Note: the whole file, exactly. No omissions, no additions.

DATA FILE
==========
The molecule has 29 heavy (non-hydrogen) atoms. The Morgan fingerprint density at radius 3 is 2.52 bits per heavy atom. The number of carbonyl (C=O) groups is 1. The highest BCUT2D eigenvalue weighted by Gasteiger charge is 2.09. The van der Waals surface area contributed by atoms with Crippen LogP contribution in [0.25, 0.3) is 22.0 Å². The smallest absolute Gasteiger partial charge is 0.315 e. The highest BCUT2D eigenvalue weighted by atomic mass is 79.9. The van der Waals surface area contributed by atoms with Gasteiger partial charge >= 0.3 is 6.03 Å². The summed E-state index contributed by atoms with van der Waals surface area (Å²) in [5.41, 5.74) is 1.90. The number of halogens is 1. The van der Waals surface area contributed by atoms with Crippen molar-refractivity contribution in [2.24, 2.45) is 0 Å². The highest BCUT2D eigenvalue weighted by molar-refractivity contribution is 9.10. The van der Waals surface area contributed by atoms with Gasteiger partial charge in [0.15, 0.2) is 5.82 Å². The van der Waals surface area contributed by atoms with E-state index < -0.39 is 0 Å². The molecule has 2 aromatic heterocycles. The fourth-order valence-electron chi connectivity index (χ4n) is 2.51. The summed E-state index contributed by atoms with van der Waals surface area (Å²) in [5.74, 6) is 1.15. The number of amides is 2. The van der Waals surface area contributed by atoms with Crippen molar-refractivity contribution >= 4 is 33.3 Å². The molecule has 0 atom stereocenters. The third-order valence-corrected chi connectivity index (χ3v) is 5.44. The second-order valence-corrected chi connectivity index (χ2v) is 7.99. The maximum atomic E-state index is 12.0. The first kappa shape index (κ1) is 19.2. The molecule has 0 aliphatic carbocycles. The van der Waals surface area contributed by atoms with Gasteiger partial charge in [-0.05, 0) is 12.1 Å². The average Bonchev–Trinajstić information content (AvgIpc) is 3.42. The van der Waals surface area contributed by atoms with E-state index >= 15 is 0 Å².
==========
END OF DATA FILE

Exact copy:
The molecule has 29 heavy (non-hydrogen) atoms. The Morgan fingerprint density at radius 3 is 2.52 bits per heavy atom. The number of carbonyl (C=O) groups is 1. The highest BCUT2D eigenvalue weighted by Gasteiger charge is 2.09. The van der Waals surface area contributed by atoms with Crippen LogP contribution in [0.25, 0.3) is 22.0 Å². The smallest absolute Gasteiger partial charge is 0.315 e. The highest BCUT2D eigenvalue weighted by atomic mass is 79.9. The van der Waals surface area contributed by atoms with Gasteiger partial charge >= 0.3 is 6.03 Å². The summed E-state index contributed by atoms with van der Waals surface area (Å²) in [5.41, 5.74) is 1.90. The number of halogens is 1. The van der Waals surface area contributed by atoms with Crippen molar-refractivity contribution in [2.24, 2.45) is 0 Å². The highest BCUT2D eigenvalue weighted by molar-refractivity contribution is 9.10. The van der Waals surface area contributed by atoms with Gasteiger partial charge in [0.15, 0.2) is 5.82 Å². The van der Waals surface area contributed by atoms with E-state index < -0.39 is 0 Å². The molecule has 2 aromatic heterocycles. The fourth-order valence-electron chi connectivity index (χ4n) is 2.51. The summed E-state index contributed by atoms with van der Waals surface area (Å²) in [5.74, 6) is 1.15. The number of amides is 2. The van der Waals surface area contributed by atoms with Crippen molar-refractivity contribution >= 4 is 33.3 Å². The molecule has 0 atom stereocenters. The third-order valence-corrected chi connectivity index (χ3v) is 5.44. The second-order valence-corrected chi connectivity index (χ2v) is 7.99. The maximum atomic E-state index is 12.0. The first kappa shape index (κ1) is 19.2. The molecule has 0 aliphatic carbocycles. The van der Waals surface area contributed by atoms with Gasteiger partial charge in [-0.05, 0) is 12.1 Å². The average Bonchev–Trinajstić information content (AvgIpc) is 3.42. The van der Waals surface area contributed by atoms with E-state index >= 15 is 0 Å².